Only a few generations ago, we were predominantly an agrarian society wherein most families produced their own food. The extended family normally lived fairly close by. In the fall when the harvest came in, everyone got together and helped in the harvest and also got to share in the harvest. Also, fall was when the butchering of animals took place to supply winter meat, the steer, the hog, the rabbits the goose, etc. Everyone from toddlers to the oldsters took part. This is a far cry from going to the grocery store (the convenience) to doing it yourself. Without even touching on the quality of food difference, it did make the extended family all have skin in the game. In this only one example, convenience has an impact on social structure. I am sure all of you could come up with other examples that illustrate how convenience has affected social structure.

This also applies to the broader society, not just those in an extended family. The Amish are a good example of this cooperation between the whole community in projects that benefit everyone in the community and that group certainly cannot be accused of living with a whole bunch of technology to make their lives more convenient.

The top photo of a log building that encloses our wellhead is a personal example. We had loaned some money to a couple that were just flat out desperate. They reciprocated by helping us build that building. Now we could have bought sized lumber that probably would have been a lot easier to build, or even bought a pre-made small building and just had someone drop it on a rough foundation, a lot more convenient. But I had the small logs on hand taken off the property several years ago and a pretty good pile of reject lumber and roofing. I figure we have forged a much more lasting relationship doing it the less convenient hard way. Now believe me, I understand that our modern day life of long work hours to make the money to buy the convenience gizmos is the standard today. I spent a lot of years on that treadmill.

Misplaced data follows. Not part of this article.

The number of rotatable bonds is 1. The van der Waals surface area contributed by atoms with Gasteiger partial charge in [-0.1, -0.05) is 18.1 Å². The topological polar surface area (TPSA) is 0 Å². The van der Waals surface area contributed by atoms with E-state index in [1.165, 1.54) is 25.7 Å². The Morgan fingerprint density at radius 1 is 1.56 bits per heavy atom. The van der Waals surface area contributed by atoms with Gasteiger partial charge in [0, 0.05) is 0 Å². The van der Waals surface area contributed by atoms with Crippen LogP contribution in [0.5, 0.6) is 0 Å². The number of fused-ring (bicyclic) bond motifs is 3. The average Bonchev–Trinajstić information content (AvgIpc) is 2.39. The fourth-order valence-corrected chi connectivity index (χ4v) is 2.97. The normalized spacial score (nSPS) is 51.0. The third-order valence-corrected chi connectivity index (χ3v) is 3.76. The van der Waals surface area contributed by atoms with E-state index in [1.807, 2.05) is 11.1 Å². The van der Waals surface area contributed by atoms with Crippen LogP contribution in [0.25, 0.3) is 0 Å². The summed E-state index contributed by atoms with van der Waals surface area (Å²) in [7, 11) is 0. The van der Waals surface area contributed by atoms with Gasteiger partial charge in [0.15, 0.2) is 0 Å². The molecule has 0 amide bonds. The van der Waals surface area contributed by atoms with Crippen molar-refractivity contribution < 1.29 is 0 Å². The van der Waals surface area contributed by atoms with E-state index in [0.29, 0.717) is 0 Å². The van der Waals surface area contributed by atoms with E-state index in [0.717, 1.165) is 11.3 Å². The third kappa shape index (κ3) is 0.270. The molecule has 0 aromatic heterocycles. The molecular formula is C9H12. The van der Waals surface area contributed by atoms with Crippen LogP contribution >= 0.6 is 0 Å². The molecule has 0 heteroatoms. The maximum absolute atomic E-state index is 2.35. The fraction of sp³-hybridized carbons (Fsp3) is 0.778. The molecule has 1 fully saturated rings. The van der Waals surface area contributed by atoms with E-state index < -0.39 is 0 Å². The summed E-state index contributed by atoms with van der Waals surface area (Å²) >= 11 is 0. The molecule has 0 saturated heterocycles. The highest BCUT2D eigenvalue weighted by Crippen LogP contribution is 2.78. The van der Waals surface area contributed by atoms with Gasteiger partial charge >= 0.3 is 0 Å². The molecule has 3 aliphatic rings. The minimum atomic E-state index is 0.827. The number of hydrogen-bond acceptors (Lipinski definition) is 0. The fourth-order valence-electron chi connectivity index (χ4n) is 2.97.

For the most part, it sure appears to me that the convenient life style has encouraged divisions between the populace rather than closeness and cooperation. I also think it has made our society a lot less resilient. Cripes sake, I live in a community of several thousands of people but yet there is only maybe a couple of dozen or so that I see face to face to exchange ideas and thoughts and to help each other out when there is a need. Depending on what value system you hold close to your heart, you can answer the question; are we better off?

Saturday, November 26, 2011

Ramping Up

(photo credit to wikimedia)

by murph

It sure appears to me that the worldwide and US situation is escalating in the protest department. It may get dampened a bit during the winter, but I do think it will pick up again come spring, barring some catastrophic event. The PTB are ramping up their suppression and their counter attacks are becoming more severe. If the protests do not degrade into negotiated talks, which the protestors will seriously lose, I do expect protests to increase and probably escalate into some form of violence, which of course the PTB will forcibly answer. If that indeed comes to pass, the character of the American public will be laid bare by their response.